Back in the day, people would choose light bulbs by looking at their wattage rating. The more watts a bulb needed, the brighter it would be.
But this method of determining a light bulb’s brightness is no longer reliable today, largely because of how energy efficient today’s lighting solutions, particularly LEDs, are. Add to this the bevy of measurements used to identify lighting quality, color, and lifespan—things can get pretty confusing for the average consumer.
If you’re considering an LED lighting retrofit in your Scottsdale home, here are six modern lighting terms to become familiar with, which will help you make an informed purchase decision.
- Energy Used in Watts– Wattage ratings confuse many consumers, who are still used to equating watts with brightness. But a watt is a unit of power, not brightness. For example, a 9-watt LED bulb can be just as bright as a 60-watt incandescent bulb. Of course, this isn’t to say that wattage ratings are useless. They are still necessary when calculating the total energy load of your home lighting setup.
- Light Output in Lumens– A lumen is a measure of the total quantity of visible light generated by a light source. It’s the measure of a light bulb’s actual brightness. So, going back to our earlier example, a 9-watt LED and a 60-watt incandescent can have the same lumens output of 800+ lm (lumens). This is perhaps the most important measurement to look for when evaluating a modern light bulb.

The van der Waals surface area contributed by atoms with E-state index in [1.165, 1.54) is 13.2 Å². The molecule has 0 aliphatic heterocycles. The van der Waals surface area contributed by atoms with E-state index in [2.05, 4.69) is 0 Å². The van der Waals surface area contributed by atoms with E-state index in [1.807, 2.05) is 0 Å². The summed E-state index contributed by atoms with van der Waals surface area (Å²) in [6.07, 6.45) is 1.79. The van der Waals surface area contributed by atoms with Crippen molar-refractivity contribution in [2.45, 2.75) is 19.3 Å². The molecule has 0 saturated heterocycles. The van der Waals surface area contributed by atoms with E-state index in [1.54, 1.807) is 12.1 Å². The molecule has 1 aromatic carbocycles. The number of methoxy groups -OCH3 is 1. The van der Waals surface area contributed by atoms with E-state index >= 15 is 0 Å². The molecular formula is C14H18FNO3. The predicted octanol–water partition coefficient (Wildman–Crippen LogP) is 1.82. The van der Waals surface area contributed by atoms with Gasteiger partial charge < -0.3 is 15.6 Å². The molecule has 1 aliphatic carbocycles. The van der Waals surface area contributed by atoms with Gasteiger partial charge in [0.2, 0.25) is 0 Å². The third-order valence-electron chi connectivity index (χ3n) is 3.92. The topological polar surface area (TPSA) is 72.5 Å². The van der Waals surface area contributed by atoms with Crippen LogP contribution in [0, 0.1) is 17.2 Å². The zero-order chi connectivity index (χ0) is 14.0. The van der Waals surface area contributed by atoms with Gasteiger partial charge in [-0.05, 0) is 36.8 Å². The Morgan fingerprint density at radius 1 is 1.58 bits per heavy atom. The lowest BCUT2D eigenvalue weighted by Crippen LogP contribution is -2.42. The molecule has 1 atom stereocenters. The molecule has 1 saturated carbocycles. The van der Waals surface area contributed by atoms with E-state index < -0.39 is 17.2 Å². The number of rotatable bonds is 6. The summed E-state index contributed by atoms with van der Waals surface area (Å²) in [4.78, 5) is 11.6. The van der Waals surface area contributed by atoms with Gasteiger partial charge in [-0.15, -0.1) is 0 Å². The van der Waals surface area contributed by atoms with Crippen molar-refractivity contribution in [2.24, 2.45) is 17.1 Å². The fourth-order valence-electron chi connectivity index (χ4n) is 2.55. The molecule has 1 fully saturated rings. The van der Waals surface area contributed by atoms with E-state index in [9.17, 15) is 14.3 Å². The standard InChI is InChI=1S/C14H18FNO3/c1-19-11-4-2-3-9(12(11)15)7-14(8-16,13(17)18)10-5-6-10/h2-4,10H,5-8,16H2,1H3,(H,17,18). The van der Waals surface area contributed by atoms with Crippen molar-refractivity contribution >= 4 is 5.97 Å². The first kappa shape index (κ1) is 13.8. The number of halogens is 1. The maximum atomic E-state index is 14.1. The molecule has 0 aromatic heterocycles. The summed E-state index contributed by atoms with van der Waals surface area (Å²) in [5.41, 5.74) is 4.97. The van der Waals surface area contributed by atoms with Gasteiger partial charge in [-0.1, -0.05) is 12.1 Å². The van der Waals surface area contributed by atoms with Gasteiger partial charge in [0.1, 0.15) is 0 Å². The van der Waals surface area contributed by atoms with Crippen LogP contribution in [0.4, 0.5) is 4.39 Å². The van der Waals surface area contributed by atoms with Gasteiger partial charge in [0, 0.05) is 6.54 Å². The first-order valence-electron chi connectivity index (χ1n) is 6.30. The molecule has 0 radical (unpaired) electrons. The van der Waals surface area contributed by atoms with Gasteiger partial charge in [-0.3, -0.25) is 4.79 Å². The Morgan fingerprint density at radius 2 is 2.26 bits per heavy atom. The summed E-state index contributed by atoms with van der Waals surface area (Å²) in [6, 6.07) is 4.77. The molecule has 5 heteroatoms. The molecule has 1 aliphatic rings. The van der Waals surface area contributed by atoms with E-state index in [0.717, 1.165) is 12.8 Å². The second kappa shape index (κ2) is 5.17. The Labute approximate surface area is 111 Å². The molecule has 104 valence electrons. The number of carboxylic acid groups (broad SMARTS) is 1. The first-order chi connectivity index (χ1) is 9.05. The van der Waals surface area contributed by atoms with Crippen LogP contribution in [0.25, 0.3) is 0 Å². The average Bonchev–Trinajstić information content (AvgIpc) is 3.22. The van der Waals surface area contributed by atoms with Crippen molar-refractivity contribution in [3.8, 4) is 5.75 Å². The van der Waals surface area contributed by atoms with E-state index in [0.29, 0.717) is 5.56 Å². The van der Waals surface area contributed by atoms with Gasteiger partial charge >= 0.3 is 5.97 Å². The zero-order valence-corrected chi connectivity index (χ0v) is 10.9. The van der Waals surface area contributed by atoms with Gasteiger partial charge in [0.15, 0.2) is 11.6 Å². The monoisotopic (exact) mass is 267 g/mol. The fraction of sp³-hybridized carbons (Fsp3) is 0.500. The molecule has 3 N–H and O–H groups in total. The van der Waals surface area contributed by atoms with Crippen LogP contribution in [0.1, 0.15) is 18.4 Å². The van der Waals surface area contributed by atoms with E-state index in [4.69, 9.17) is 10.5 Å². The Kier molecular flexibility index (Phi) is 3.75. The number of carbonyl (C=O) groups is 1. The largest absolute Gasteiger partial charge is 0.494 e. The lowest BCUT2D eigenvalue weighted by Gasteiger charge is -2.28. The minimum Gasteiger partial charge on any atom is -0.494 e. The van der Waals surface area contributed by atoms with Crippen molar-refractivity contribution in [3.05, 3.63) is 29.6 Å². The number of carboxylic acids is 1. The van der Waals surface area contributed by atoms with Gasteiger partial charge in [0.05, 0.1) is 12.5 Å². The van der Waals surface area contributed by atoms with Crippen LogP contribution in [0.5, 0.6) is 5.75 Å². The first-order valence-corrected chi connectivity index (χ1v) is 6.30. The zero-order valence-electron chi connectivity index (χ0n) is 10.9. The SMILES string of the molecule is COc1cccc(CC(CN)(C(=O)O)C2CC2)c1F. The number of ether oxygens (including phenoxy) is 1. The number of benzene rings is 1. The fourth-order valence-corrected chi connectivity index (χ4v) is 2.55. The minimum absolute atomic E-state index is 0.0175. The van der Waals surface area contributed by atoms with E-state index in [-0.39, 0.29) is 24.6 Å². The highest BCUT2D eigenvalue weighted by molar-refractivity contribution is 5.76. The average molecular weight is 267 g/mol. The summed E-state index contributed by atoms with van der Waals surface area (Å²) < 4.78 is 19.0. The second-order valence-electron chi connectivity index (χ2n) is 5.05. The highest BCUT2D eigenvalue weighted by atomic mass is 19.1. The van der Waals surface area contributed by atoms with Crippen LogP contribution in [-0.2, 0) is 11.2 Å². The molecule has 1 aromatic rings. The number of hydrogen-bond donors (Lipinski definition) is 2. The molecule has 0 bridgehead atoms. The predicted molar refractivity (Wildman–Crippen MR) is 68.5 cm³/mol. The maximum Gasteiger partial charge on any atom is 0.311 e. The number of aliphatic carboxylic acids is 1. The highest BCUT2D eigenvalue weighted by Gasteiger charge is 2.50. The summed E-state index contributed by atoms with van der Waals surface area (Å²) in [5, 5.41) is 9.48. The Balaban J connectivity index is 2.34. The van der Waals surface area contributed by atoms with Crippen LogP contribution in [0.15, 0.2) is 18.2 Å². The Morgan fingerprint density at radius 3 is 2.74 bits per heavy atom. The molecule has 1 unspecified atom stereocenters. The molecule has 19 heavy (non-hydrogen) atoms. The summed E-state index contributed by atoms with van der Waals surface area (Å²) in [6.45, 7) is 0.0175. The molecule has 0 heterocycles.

- Life Hours– This tells you how long your bulb will last based on number-of-hours-used in a day. Keep in mind that the life hours is just an estimated average lifespan of the bulb, determined through probability analysis and engineering testing in controlled environments. So, even if an LED bulb is rated to last “over 20,000 hours,” you can realistically expect a 15,000-hour lifespan in the real world.
- Light Appearance– The light bulb packaging will usually state something along the lines of “Daylight,” “Cool,” and “Warm.” This basically indicates the color temperature of light generated by the device, defined in degrees Kelvin. A warm light is around 2700K, moving to neutral white at around 4000K, and cool white at 5000Kor more.
- Estimated Yearly Energy Cost – This section will help you understand how much it will cost to use your light bulb, providing an estimate of its impact on your monthly electricity bill.
- Whether the Bulb Contains Mercury or Not – This detail will tell you how the light bulb should be disposed of. Light bulbs like compact fluorescent lamps (CFLs) have mercury, which makes their recycling process a bit trickier. When sent to landfills, the tiny traces of mercury vapor inside these devices can contaminate the soil and groundwater, which is why some states have strict regulations on CFL disposal.
With all the different types of light bulbs in the market, choosing which one to use in your Scottsdale home can be confusing. Be sure to look for the details mentioned above to find the right bulb for your needs.